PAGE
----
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Somalia: Patient Stories From Marere
July 21, 2011
© Magnus Hallgren
The Lower Juba region in southern Somalia has been experiencing an ongoing humanitarian crisis for more than 16 years. Malnutrition is one of the biggest dangers for the region's eight million people. The population is very poor, and frequent periods of drought make it hard to get a good harvest.
In Marere, a village close to the Juba River, Doctors Without Borders/Médecins Sans Frontières (MSF) runs a hospital where roughly 4,000 patients are treated per month. It is the only structure in southern Somalia where doctors are working and free medical care is offered. Patients frequently travel more than 100 km (62 miles) to reach the clinic, and the hospital's feeding center treats hundreds of children each month.
MSF's Somali medical supervisor in Marere, whose name is withheld to protect his identity, confirms that while people have been displaced multiple times in recent years, mainly while fleeing violence in the country, now they are on the move in search of food.
Loss of livestock and crop failure are widespread. "I have seen numerous dead cattle with my own eyes," he said. Much of the livestock that has survived are producing little to no milk and are not worth much money on the market. In his nine years of living in Marere, he said, he has never seen a situation as bad as this.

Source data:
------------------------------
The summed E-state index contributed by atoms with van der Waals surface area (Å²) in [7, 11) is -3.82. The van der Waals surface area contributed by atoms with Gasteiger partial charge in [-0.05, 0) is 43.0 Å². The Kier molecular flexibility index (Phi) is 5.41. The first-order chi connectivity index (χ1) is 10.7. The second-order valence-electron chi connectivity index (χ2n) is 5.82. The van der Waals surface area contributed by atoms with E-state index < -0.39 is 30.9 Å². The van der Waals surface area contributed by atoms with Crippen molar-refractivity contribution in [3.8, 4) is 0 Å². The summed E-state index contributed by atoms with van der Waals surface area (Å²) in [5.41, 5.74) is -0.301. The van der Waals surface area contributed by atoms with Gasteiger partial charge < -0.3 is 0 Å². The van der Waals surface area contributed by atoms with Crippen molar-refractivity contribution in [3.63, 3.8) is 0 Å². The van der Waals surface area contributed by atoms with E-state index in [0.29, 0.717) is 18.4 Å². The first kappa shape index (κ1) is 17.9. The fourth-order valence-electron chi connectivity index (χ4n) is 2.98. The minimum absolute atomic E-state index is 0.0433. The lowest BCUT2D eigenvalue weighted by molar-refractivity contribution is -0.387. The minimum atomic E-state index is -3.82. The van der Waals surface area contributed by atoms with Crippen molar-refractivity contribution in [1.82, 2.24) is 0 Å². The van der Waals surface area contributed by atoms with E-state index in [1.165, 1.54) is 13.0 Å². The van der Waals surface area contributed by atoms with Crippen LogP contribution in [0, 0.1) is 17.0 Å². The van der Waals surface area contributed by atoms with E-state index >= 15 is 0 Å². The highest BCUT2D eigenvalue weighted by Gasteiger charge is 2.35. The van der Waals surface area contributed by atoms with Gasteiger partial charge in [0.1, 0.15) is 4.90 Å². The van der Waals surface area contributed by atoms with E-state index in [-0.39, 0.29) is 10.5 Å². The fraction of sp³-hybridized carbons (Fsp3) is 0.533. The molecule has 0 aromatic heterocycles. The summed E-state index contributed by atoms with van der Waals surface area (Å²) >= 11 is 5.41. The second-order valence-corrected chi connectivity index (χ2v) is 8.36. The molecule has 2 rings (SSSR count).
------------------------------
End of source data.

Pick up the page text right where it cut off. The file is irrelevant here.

Tens of thousands of people flee their homes every day; most people cannot afford transport, so they make the dangerous trek on foot to seek help inside or outside of Somalia. Many of them run into active fighting; they must cross sensitive clan lines and risk arrest crossing borders ilegally. Many people do not survive the trip, he said.
Maryan Haji Ali, a mother of six, brought her 10-month-old twins to Marere from Sheikh Nur, a village 16 km (10 miles) north of Marere.
"I have brought my children to Marere for treatment; I am familiar with the service and the hospital. I have been in the hospital for two weeks now and my kids’ situations are improving well.
I came on foot and carried both my children on my back. I could not afford to pay the transport cost (50,000 Somali shillings, about $1.50) and took the decision of walking to the hospital. I am very much happy to see my kids improving and I would like to stay in the hospital until I am discharged."
Luul Sankus walked with her husband and two children for more than 160 km (about 100 miles) to reach the village of Hurufle in the Juba Valley.
“I haven’t seen our home region for over nine months now. We are farmers and when the rains failed, nothing was left for us where we come from. My husband and two of our kids walked all the way to Hurufle, where we now live as displaced people.
When we came to Hurufle, our son fell ill: there was no treatment, no shelter, and no food. I was advised that I should take him to the MSF hospital in Marere. That’s why I am here. I am depending on the food provided to me by MSF, and my child’s health is now improving. My husband also brought our second child to Keytoy, where she is taking therapeutic feeding now."